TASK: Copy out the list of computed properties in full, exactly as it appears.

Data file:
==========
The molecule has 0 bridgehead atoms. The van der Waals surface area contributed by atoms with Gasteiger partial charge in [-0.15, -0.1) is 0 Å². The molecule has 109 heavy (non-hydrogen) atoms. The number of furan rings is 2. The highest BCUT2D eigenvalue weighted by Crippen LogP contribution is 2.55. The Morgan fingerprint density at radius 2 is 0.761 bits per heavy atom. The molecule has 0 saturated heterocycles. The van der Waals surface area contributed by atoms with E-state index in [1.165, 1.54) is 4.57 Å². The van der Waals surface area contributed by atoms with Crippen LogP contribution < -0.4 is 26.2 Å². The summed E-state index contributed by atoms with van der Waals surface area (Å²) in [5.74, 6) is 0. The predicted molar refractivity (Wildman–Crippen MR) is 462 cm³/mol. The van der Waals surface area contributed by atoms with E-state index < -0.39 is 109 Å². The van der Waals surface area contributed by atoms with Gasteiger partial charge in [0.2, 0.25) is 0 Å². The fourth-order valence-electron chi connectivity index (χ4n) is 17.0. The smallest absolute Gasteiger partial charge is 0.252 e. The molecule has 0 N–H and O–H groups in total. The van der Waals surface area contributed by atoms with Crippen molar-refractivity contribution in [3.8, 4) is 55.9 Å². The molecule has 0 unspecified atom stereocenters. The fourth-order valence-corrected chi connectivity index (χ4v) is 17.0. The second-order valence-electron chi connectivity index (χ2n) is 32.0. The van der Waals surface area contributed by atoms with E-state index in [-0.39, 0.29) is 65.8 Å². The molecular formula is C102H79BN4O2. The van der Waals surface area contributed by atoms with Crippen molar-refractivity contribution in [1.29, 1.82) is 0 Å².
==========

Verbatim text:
The molecule has 0 bridgehead atoms. The van der Waals surface area contributed by atoms with Gasteiger partial charge in [-0.15, -0.1) is 0 Å². The molecule has 109 heavy (non-hydrogen) atoms. The number of furan rings is 2. The highest BCUT2D eigenvalue weighted by Crippen LogP contribution is 2.55. The Morgan fingerprint density at radius 2 is 0.761 bits per heavy atom. The molecule has 0 saturated heterocycles. The van der Waals surface area contributed by atoms with E-state index in [1.165, 1.54) is 4.57 Å². The van der Waals surface area contributed by atoms with Crippen LogP contribution < -0.4 is 26.2 Å². The summed E-state index contributed by atoms with van der Waals surface area (Å²) in [5.74, 6) is 0. The predicted molar refractivity (Wildman–Crippen MR) is 462 cm³/mol. The van der Waals surface area contributed by atoms with E-state index < -0.39 is 109 Å². The van der Waals surface area contributed by atoms with Gasteiger partial charge in [0.2, 0.25) is 0 Å². The fourth-order valence-electron chi connectivity index (χ4n) is 17.0. The smallest absolute Gasteiger partial charge is 0.252 e. The molecule has 0 N–H and O–H groups in total. The van der Waals surface area contributed by atoms with Crippen molar-refractivity contribution in [3.8, 4) is 55.9 Å². The molecule has 0 unspecified atom stereocenters. The fourth-order valence-corrected chi connectivity index (χ4v) is 17.0. The second-order valence-electron chi connectivity index (χ2n) is 32.0. The van der Waals surface area contributed by atoms with E-state index in [-0.39, 0.29) is 65.8 Å². The molecular formula is C102H79BN4O2. The van der Waals surface area contributed by atoms with Crippen molar-refractivity contribution in [1.29, 1.82) is 0 Å².